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Sixty years later, a quiet hero’s buddies finally hear his war story.

“Charlie,” yelled the bombardier of the B-17G bomb-bay doors are jammed open! See what’s wrong.” They had just Bugs Bunny Jr., “the finished dropping a load of food and ammunition on a low parachute run over France, and were flying at 500 feet and 155 knots. Hearing the exchange over the intercom, the crew knew they couldn’t keep up with the rest of their formation if the doors remained open. And flying alone through enemy airspace was a sure-fire way of getting picked off by German fighters.

Charlie—23-year-old Tech. Sgt. Charles E. Oder—looked down from his top turret gun position and immediately spotted the problem: The parachute lines from one of the food parcels had become tangled in the door-closing mechanism. With the unopened parachute dragging in the slipstream, there was no way they could shut the doors.

Oder edged along the very narrow catwalk over the open doors, took out his combat knife and leaned over the tangled lines. Balancing with one foot on the catwalk and one hand clutching the bomb rack brace, he looked down at the ground and trees zipping by just 500 feet below him. “Well,” he thought, “somebody’s got to do it.”

It was Oder’s 28th mission in Bugs Bunny Jr., whose crew had flown together in the same plane ever since their arrival at Rattles – den, England, in April 1944, with the 709th Bomb Squadron, 447th Bomb Group, Eighth Air Force. Their B-17 usually flew as the lead aircraft in their wing, typically taking the highest position in the flight. But even at 30,000 feet German anti-aircraft fire could easily reach them. They’d often returned to base with holes punched in their Flying Fortress, and on each mission they watched helplessly as squadron members were shot out of the sky.

Up to this mission, the only casualty among Bugs Bunny Jr.’s crewmen had been the co-pilot, whose foot was grazed by flak during an earlier raid. But if Oder made the slightest mistake now, he would be instantly sucked out the gaping doors. And since they were only 500 feet above the ground, it didn’t matter that he wasn’t wearing a parachute; it wouldn’t open in time anyway.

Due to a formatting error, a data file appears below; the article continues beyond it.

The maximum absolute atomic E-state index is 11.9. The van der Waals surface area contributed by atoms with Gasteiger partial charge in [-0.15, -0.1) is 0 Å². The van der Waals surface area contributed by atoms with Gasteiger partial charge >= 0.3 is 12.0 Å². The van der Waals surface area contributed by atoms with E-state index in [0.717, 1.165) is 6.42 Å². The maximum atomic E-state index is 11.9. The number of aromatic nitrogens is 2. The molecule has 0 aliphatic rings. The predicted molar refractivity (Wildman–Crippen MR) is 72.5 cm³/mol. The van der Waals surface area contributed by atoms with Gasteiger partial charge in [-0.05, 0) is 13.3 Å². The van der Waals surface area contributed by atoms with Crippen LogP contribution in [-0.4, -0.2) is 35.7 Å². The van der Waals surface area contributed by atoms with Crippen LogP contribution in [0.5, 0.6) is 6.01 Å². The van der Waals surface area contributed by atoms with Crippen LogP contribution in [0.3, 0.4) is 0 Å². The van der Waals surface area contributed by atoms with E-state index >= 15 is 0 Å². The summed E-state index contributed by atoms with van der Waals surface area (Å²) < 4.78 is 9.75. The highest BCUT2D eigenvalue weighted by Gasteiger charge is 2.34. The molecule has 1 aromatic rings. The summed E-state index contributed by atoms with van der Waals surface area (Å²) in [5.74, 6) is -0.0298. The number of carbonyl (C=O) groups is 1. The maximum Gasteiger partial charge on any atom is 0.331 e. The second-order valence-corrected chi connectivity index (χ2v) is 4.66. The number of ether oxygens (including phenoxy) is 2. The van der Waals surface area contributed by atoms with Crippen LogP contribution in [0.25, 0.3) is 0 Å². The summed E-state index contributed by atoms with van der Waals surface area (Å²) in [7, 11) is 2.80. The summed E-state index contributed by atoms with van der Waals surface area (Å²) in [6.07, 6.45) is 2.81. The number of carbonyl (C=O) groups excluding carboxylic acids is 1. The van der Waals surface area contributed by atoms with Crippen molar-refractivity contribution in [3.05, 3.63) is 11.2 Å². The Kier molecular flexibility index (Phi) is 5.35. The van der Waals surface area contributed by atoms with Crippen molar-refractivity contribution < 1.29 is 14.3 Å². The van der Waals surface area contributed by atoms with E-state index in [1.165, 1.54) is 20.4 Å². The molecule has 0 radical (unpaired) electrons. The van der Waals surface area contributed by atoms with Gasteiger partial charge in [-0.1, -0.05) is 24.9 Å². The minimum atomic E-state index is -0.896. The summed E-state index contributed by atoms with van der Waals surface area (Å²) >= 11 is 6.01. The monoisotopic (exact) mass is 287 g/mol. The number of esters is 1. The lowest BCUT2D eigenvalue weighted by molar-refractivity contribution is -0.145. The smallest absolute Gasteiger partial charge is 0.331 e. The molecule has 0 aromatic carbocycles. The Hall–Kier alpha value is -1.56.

Oder would later recall thinking at that precarious moment of a previous mission, when one of the squadron’s other Forts had been shot down close by. Charlie had watched several chutes blossom as its crew bailed out. But he also saw one chute become entangled with the bomb-bay doors, after which the hapless airman was pulled down to a horrible death. It was a nightmare image he could never forget.

Leaning far over into the bomb bay, Oder was pummeled by the slipstream. The only thing between him and certain death was his desperate grip on the B-17’s bomb rack. He concentrated for what must have seemed an eternity on cutting the tangled lines. When he had finally finished, the bomb-bay doors closed beneath him. Everyone aboard breathed a sigh of relief. Bugs Bunny Jr. regained altitude and joined its formation, returning safely to base.

Fast-forward 60 years, to a diner in North Lewisburg, Ohio, Oder’s hometown. When the regulars gather for coffee most mornings, Charlie’s generally one of the crowd. But he’s the kind of guy who never talks much. Ask him a question and you’ll likely get a smile and a one-word answer—if you’re lucky. He’s known as a listener, not a talker. One recent summer morning as the regulars gabbed over coffee, the conversation turned to World War II, and one of the guys asked Charlie about his flying experiences.